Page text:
In early 2016 we published a visionary 2020 Strategic Plan, which maps out our ambitious path to healthy wetlands, Bay Smart communities, and a region that is resilient in the face of climate change.
We installed 107,239 plants at sites around the Bay, creating important habitat for native and migrating birds.
Save The Bay was instrumental in passing Proposition 67, a statewide bag ban that will keep billions of plastic bags from polluting our ocean, communities, and waterways, and Proposition 56, which will reduce the flow of toxic, plastic cigarette butts into our waterways.
For the first time in Save The Bay’s history, we endorsed 10 local ballot measures that will contribute to a cleaner, healthier Bay and more sustainable Bay Area. With our support, nine of these measures were passed by voters.
Our 4,830 volunteers contributed nearly 15,000 hours to shoreline restoration projects, and we provided 2,500 local students with hands-on volunteer opportunities.
Culminating a decade of planning and preparation, we passed regional Measure AA, which will generate $500 million for the restoration of Bay wetlands. Thanks to our tireless advocacy, more than 70% of Bay Area voters supported Measure AA.
Working with nearly 40 cities and counties across the Bay, we created Bay Day, one official day for our entire region to celebrate San Francisco Bay. In its inaugural year, Bay Day reached over 2 million Bay Area residents.
Save The Bay and our supporters successfully advocated for a ban on outdoor smoking at Sunnyvale bus stops, shopping areas, festivals, and farmers markets. Our success will help protect wildlife from toxic, plastic cigarette butts, and are a model for other communities.
We removed 7,200 lbs. of trash from the Bay shoreline, making our marshes cleaner and healthier.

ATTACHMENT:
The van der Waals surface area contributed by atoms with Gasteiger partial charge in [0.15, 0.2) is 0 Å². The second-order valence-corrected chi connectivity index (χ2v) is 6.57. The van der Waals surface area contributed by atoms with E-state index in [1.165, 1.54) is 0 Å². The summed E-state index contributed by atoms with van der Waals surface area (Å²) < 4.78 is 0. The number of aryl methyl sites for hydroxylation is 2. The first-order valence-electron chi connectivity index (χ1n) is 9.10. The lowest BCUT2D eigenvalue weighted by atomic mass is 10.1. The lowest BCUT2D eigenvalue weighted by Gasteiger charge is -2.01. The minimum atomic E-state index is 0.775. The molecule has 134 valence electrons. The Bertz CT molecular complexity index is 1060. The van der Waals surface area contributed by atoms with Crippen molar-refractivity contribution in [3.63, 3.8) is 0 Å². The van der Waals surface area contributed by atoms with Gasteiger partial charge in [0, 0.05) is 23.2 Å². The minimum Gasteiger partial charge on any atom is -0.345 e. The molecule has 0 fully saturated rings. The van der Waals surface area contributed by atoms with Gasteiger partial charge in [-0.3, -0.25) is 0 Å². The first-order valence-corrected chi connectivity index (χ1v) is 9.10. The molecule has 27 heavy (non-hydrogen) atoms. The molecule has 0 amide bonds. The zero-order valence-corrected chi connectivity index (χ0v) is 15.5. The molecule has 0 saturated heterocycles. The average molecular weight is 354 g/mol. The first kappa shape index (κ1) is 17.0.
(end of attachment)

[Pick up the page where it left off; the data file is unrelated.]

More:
We launched Save The Bay’s new Bay Investors Council, bringing together Bay Area leaders and influencers who support Save The Bay financially and introduces the organization to new friends. We hosted our inaugural Bay Investors Council event on Bay Day with a catamaran sail on the Bay.
Download the PDF version of our 2016 Accomplishments here.
YESTERDAY Save The Bay and Clean Water Action traveled over 3,000 miles to Hartsville, South Carolina and unfurled a 30-foot banner outside the headquarters of Novolex, the world’s largest manufacturer of single-use plastic bags, demand that Novolex cease its efforts to defeat California Prop. 67, which voters must pass this November to uphold the state’s existing ban on single-use plastic bags.
Novolex is the biggest spender among the out-of-state plastic bag manufacturers that have put more than $6 million into their attempt to overturn California’s ban on single-use plastic bags, according to the latest figures issued by Secretary of State Alex Padilla.
Companies including South Carolina-based Novolex, Texas-based Suberbag Corp., and New Jersey-based Formosa Plastics have formed a California ballot initiative committee deceptively called The American Progressive Bag Alliance to coordinate their efforts to overturn bag-ban legislation, SB 270, which was signed into law by Governor Jerry Brown in 2014.
The industry funded the signature drive to put SB 270 on hold and place it before voters as Prop. 67, and is now working to defeat it. The industry also placed a competing measure, Prop. 65, on the ballot to confuse voters.